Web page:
“True champions singularly focus on their mission when they are on stage performing. Nothing detracts them from performing and delivering their best, no matter what else is going on in their lives elsewhere; nothing!”—Michael Phelps (winner of 16 medals) at 2012-Olympics interview with CNN’s Piers Morgan.
The reason this quote is apt for many of my clients working with me is because so many of them come to me with excuses about their miscues at work, stemming from something else going on in their lives. Just the other day a senior executive—my recent client—at one of the premier Valley companies called me with great urgency to tell me how his boss had chastised him for an improper email he had sent to one of his subordinates and how that quickly escalated into an HR nightmare, putting my client smack at the center of the controversy!
In view of the seriousness and urgency of the situation I asked him to come and have a meeting with me to sort things out.
When he told me the full details of this episode I realized that he was trying to rein in one of his subordinates—a senior manager herself—when she started misbehaving in a meeting my client had called. She was abusive to others in that meeting with personal attacks on colleagues, even on my client, her direct boss. In retaliation my client sent a scathing email about her own mistakes at various times, with copies of that email to many people in his management ecosystem!
This untoward reaction and thoughtless action on the part of my client quickly escalated into a crisis team from his HR department trying to calm things down. When I asked him why he reacted this way and what would have been the correct and appropriate course of action, he was mortified when he realized that the correct course of action was well within his grasp, and it would have not only prevented this episode, but would have straightened out the insubordination problem that he was facing, with the right leadership intervention from him and from him alone!
His excuse why this happened was that he was facing some challenges at home and that his kids were being disciplined at their schools for misbehavior. He told me that if things had been “normal” on the home front, this episode never would have happened.
This is when I showed my client the Michel Phelps quote, which I had, by then, printed since hearing from him and knowing that he would be coming for a meeting. He stared at that quote for a few minutes and realized its import in the context that he was now facing. After some discussion about what he might have done differently my client acknowledged that if he had compartmentalized his two worlds and focused on his work mission while at work, he would have created a different—and the right—outcome for himself and for his organization.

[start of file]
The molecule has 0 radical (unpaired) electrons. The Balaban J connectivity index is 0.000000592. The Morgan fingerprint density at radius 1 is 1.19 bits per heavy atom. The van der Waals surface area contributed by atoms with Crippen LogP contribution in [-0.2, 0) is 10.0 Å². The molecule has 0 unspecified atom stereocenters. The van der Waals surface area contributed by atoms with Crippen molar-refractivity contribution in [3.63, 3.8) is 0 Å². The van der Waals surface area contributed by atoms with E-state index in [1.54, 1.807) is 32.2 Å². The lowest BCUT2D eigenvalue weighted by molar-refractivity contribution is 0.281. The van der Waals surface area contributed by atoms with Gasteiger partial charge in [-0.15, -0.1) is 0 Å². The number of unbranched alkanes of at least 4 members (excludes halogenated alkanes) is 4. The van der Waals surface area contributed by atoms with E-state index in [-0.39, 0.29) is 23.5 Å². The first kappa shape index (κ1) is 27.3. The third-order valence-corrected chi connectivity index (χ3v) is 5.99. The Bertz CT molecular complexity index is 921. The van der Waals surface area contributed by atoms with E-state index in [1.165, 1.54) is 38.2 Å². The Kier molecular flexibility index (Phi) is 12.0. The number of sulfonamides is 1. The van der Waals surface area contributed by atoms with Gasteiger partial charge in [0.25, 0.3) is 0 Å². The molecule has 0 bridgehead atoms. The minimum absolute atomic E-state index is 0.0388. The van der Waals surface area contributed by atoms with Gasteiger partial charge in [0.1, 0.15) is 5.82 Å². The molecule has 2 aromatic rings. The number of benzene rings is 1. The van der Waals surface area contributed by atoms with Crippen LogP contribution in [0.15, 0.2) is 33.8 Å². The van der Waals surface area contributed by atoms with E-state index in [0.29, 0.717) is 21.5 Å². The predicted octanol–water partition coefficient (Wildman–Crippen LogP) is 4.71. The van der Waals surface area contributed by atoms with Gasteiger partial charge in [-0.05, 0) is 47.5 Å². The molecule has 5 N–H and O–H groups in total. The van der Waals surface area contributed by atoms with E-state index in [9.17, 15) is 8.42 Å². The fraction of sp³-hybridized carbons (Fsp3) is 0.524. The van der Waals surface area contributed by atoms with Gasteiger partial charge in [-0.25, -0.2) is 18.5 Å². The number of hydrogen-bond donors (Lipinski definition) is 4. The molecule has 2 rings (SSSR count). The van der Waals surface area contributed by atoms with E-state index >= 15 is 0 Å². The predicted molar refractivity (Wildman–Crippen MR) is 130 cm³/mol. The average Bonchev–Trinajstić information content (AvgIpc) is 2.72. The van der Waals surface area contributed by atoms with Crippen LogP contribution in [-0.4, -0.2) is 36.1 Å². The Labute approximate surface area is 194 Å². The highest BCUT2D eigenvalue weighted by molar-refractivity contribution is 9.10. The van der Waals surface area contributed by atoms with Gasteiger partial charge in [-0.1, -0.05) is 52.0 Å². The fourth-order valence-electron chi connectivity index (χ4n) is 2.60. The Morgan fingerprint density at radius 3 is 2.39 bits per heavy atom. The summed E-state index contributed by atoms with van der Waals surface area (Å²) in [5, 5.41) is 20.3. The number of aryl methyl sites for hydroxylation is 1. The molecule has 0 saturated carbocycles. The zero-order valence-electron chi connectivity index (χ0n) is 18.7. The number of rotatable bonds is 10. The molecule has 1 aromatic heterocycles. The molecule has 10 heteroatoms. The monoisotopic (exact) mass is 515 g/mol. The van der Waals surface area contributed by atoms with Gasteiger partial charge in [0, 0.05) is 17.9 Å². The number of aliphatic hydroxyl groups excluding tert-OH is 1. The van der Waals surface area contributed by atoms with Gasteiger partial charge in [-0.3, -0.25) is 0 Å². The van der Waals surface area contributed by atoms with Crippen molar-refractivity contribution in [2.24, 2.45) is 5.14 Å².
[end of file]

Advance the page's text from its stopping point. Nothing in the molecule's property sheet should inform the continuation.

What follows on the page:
This type of miscue happens often enough with others that, that I thought, a prescriptive blog would serve those who fall victim to such situations. Here is my guidance to those who want to learn how to prevent such missteps at work (AND at home!):
- When facing a situation that is going in a wrong direction focus all your energies in prevention rather than on your knee-jerk reaction to it.
- Take a deep breath and establish the ambit of the context the situation is creating. If it at work then forget your home problems, and vice versa.
- Shift your mode from emotional to rational. Analyze the situation calmly, find out few avenues that will de-escalate what is spiraling out of control, and quickly take charge to show your leadership, not just your power and authority.
- Isolate the trouble element and create a remedy to assuage the situation, aiming for the detection of the root-cause and its elimination. This may include taking out the antagonist that is stirring up the dust (of course, using the HR guidelines and involving HR, even your boss).
- Consult your immediate superior and apprise them of what is happening. Bring in HR if this is a personnel matter and listen to their guidance as appropriate.
- If you slipped up in your performance (such as poor quality of your deliverables) immediately acknowledge to your boss and tell them what happened and why. This way they can support you—even back you up.
- Consult an outside expert if you do not want to betray your lack of skill (to others in your organization) in dealing with a situation that may appear foreign to you.
In the case of my client I reminded him of these steps and asked him to have a follow-up meeting with his boss. In that meeting he acknowledged his missteps and assured his boss that the right course of action was within his grasp, but he failed himself and others in not executing it with the leadership that is expected of him. At least for now his boss seems to have reconciled to giving him another chance! If you encounter such a situation where your work performance is threatened by your distracted mind, this blog may help; read it and heed it!